Google Bans Words in Source Code

A funny thing happened to me. I started running ads on Google AdWords calling on Big Tech to stop interfering with medical professionals’ recommendations, especially in respect to Hydroxychloroquine. These ads were linked to a corresponding post on my website. Google demanded that I remove all mentions of Hydroxychloroquine not only in the ads, but even in the post on my website to which they linked. I complied. The ads ran.

Then Google restricted my ads based on the presence of the word “Hydroxychloroquine” in some of the links, including those in the site menus, citing its “policy”:

“In most parts of the world, Google doesn’t allow the use of prescription drug terms in ad text, landing pages, keywords, or source code of a webpage.”  (except for corporations “certified” by Google; emphasis is added)

Earlier, this “policy” forbade only prescription drugs terms in ad text, landing pages and keywords – not in source codes. I will not discuss the legality of these Google “policies” here. Google AdWords allows Gilead to promote harmful Remdesivir, and to make false claims deterring the use of Hydroxychloroquine for COVID-19 (here), but restricts or bans citizens from criticizing it. By the way, as recently as December 2018, Google allowed of advertising of Fentanyl, a synthetic opioid, which caused more than a hundred thousands deaths in 2014-2018.

Here, the focus is on Google banning prescription drug terms in a source code. The source code is not normally seen by visitors. Google knows what the source code is. It probably has billions of lines of it. Why and when did this “policy” change come about? I found the following information about this change:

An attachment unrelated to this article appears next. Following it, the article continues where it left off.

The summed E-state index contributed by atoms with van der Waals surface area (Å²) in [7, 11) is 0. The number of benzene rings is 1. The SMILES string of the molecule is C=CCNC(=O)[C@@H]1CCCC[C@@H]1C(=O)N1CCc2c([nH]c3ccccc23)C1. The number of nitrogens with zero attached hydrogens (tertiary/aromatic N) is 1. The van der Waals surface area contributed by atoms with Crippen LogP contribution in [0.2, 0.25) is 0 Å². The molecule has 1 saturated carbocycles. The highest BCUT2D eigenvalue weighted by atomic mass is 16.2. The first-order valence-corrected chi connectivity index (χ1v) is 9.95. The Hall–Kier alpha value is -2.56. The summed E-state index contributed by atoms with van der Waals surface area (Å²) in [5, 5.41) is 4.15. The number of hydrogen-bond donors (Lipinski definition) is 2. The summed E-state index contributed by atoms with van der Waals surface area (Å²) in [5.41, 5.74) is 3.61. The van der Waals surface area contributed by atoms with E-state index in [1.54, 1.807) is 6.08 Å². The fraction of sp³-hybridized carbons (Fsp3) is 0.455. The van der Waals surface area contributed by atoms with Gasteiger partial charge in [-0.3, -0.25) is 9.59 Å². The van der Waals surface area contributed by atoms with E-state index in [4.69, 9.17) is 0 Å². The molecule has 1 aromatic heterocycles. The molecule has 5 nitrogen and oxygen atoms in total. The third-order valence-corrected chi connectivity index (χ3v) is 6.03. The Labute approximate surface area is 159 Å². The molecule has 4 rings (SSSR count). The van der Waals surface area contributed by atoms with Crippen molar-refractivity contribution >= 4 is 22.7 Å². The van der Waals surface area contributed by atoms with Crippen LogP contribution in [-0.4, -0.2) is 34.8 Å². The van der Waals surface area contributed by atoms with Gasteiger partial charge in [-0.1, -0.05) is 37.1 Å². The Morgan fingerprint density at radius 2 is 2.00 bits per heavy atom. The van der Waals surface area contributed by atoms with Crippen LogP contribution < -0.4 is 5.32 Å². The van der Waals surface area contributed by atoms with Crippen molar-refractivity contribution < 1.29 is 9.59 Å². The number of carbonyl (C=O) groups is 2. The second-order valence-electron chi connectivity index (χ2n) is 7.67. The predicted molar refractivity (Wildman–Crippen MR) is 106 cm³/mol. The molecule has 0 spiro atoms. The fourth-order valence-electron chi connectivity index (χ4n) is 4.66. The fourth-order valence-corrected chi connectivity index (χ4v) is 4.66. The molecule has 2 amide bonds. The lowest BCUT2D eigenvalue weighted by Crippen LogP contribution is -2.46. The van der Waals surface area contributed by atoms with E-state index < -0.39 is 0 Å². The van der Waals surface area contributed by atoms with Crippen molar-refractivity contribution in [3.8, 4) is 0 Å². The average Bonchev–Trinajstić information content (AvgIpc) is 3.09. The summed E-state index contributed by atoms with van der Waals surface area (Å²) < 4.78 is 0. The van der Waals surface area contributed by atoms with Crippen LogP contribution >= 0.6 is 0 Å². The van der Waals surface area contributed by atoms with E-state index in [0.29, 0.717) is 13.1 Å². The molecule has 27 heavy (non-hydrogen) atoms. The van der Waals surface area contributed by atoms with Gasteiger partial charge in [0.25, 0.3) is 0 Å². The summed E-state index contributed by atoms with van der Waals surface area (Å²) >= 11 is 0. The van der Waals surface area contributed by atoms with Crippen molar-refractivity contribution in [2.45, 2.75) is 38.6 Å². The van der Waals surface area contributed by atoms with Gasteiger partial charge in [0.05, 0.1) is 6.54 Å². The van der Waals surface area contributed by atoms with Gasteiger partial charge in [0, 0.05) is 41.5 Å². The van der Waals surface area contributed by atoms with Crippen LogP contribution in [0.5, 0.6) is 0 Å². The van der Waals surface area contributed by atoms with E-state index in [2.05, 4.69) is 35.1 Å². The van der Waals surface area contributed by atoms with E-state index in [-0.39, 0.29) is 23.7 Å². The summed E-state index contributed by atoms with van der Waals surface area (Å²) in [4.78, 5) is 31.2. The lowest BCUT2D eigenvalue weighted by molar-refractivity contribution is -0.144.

1. The “source code” phrase appears only in the American English version of the “policy”. It is absent even from the GB English version for the US, as well as from Spanish one.
  2. Even in the American English version, the “source code” phrase newly appeared in the October 25 version; it was absent in the last archived version (September 16).
  3. As of November 2, the phrase with the “source code” does not appear anywhere on the web outside of Google’s Ads “policy”, unlike the older versions. That suggests that the change was made very recently.
  4. This is a very substantial change, potentially breaking thousands of websites, if applied evenly. It is also the only place where the phrase “source code“ appears in the Google Ads “policy”. 
  5. This big change does not appear in the Change Log, as other changes. 

This suggests that Google changes its “policies” to justify decisions motivated by extremist politics, probably coming from low-ranking employees. It appears that Google changed its ads “policy” nationwide to ban my ads worth a few hundreds dollars.

Remark

Later, a visitor commented on one of my posts. His comment mentioned Calcifediol (a prescription-only form of vitamin D). Google banned ads linked to that post, based on a visitor’s comment.  That comment classifies as content by “another information content provider” per Section 230. I was forced to remove that comment, too.

Evidence

This website does not sells anything and does not link to any external pages selling drugs.

A restricted ad (one of many), 2020-10-25:

Banned ads (2020-07-09):

The October 25 American English version of the relevant “policies” – mentioning source code.

The British English and Spanish versions at the same time – not mentioning source code.

The Change Log (a, b), omitting this change.

The “source code” is only mentioned in one page of Google Ads “policy”

The differences between the British and US English versions of the same policy for the US. The “source code” is the only non-linguistic difference: google-176031-diffs-highlighted.pdf

via Science Defies Politics

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November 2, 2020 at 04:52PM

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